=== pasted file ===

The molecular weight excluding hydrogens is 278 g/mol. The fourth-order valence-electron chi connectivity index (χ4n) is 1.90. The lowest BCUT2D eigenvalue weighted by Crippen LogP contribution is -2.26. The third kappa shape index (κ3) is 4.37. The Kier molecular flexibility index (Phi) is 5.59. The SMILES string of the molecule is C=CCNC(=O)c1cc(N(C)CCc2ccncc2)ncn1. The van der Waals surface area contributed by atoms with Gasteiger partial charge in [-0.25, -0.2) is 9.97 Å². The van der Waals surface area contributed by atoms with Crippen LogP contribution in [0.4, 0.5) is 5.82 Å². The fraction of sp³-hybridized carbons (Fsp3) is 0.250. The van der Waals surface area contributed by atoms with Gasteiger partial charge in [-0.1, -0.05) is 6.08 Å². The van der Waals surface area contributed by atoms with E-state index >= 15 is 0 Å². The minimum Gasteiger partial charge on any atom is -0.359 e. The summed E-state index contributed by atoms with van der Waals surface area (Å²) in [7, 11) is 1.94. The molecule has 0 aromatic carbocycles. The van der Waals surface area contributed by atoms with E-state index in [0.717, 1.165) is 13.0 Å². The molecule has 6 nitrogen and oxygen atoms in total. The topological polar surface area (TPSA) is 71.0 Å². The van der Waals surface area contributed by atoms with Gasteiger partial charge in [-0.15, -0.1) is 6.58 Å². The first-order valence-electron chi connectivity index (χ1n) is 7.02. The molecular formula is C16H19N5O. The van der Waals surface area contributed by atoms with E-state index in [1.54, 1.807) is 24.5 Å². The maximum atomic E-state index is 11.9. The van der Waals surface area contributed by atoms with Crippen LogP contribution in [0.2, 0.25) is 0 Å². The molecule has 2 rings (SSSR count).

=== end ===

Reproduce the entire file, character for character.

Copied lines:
The molecular weight excluding hydrogens is 278 g/mol. The fourth-order valence-electron chi connectivity index (χ4n) is 1.90. The lowest BCUT2D eigenvalue weighted by Crippen LogP contribution is -2.26. The third kappa shape index (κ3) is 4.37. The Kier molecular flexibility index (Phi) is 5.59. The SMILES string of the molecule is C=CCNC(=O)c1cc(N(C)CCc2ccncc2)ncn1. The van der Waals surface area contributed by atoms with Gasteiger partial charge in [-0.25, -0.2) is 9.97 Å². The van der Waals surface area contributed by atoms with Crippen LogP contribution in [0.4, 0.5) is 5.82 Å². The fraction of sp³-hybridized carbons (Fsp3) is 0.250. The van der Waals surface area contributed by atoms with Gasteiger partial charge in [-0.1, -0.05) is 6.08 Å². The van der Waals surface area contributed by atoms with E-state index >= 15 is 0 Å². The minimum Gasteiger partial charge on any atom is -0.359 e. The summed E-state index contributed by atoms with van der Waals surface area (Å²) in [7, 11) is 1.94. The molecule has 0 aromatic carbocycles. The van der Waals surface area contributed by atoms with E-state index in [0.717, 1.165) is 13.0 Å². The molecule has 6 nitrogen and oxygen atoms in total. The topological polar surface area (TPSA) is 71.0 Å². The van der Waals surface area contributed by atoms with Gasteiger partial charge in [-0.15, -0.1) is 6.58 Å². The first-order valence-electron chi connectivity index (χ1n) is 7.02. The molecular formula is C16H19N5O. The van der Waals surface area contributed by atoms with E-state index in [1.54, 1.807) is 24.5 Å². The maximum atomic E-state index is 11.9. The van der Waals surface area contributed by atoms with Crippen LogP contribution in [0.2, 0.25) is 0 Å². The molecule has 2 rings (SSSR count).